Interisland cargo volumes rose during the second quarter of this year at five of six ports that receive shipments from Honolulu.
Kawaihae Harbor was the lone exception, with a 1.9 percent decline compared to the same quarter last year, Young Brothers officials said in their quarterly report, issued Friday. The company releases the report as a snapshot of economic activity within the state.
Statewide, volumes rose 4.4 percent, officials said. The drop at Kawaihae may have reflected a shift in where distributors were sending goods more than an actual decrease in cargo arrivals to the island, Vice President, Strategic Planning and Government Relations Roy Catalani said.
“Cargo inbound to Kawaihae was down 3.3 percent, partially a result of certain distributors shifting a small portion of their cargo to the Hilo port in the second quarter (possibly based on logistical considerations in choosing sailing dates, with the Hilo and Kawaihae ports each receiving two barges per week), with small declines in a few other cargo types in Kawaihae,” Catalani said via email Friday afternoon. “Cargo outbound from Kawaihae was up slightly at 1.5 percent.”
Cargo volume arrivals were up 6.7 percent at Hilo Harbor for the second quarter, and up 0.5 percent for the first half of this year, compared with the first half of 2012.
Kawaihae recorded a 5.7 percent increase in outgoing agricultural goods, Catalani said, “with Waimea farmers showing good volumes, particularly in cabbage crops.”
But when Young Bros. looked at Kawaihae’s agricultural exports over the first half of this year, compared to the same time period last year, the port again experienced an overall 15.6 percent decline. Hilo Harbor saw a 5.8 percent increase in agricultural exports for the second quarter, bringing the increase in those exports up to 6.1 percent for the first six months of the year.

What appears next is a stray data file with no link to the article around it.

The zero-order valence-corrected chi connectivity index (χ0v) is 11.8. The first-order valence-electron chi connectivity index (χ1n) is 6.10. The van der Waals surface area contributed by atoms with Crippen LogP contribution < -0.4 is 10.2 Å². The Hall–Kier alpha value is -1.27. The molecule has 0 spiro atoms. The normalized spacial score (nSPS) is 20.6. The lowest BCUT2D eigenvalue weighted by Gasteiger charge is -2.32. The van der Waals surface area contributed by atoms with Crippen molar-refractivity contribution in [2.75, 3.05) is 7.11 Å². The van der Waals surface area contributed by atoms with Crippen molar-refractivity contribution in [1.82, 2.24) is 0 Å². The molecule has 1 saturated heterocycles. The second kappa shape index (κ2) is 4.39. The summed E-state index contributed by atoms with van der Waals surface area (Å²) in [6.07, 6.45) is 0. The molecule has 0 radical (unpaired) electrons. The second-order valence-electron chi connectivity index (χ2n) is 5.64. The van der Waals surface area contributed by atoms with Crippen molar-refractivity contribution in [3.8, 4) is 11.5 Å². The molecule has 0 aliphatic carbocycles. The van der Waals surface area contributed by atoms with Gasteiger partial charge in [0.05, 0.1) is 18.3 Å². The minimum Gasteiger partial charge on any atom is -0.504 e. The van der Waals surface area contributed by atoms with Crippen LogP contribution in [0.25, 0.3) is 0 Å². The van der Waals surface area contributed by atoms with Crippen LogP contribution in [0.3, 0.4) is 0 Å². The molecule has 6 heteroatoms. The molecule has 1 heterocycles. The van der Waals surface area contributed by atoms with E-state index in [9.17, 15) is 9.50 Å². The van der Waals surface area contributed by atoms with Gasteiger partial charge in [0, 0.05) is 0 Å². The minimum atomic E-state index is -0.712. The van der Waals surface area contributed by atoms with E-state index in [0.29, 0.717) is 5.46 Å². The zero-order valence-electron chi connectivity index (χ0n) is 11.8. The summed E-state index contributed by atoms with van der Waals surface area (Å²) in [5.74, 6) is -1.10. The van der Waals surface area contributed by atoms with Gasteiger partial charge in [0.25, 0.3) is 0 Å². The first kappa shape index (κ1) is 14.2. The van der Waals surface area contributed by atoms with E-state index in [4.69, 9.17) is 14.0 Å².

Across the neighbor islands, agricultural volumes were up 11.1 percent for the second quarter of the year and up 6.1 percent so far this year compared to last year.
Statewide during the first quarter of this year, cargo volumes dropped 3.9 percent. Young Bros. President Glenn Hong at the time attributed that drop to an ongoing volatility in the state market, with increases followed by slight dips in volume. He was pleased to see this quarter’s increase. This quarter’s increase essentially canceled last quarter’s decline, leaving about a 0.1 percent growth for the first have of this year compared to last year.
“We are optimistic for continuing signs of strength from important sectors of the economy, such as the construction industry,” Hong said.
About half of the growth this quarter was the result of higher automobile and other vehicle shipments, Hong said, noting rental fleet and auto dealership volumes were “particularly strong.” Construction materials and equipment, food and beverage and recyclables also drove the increase, he said.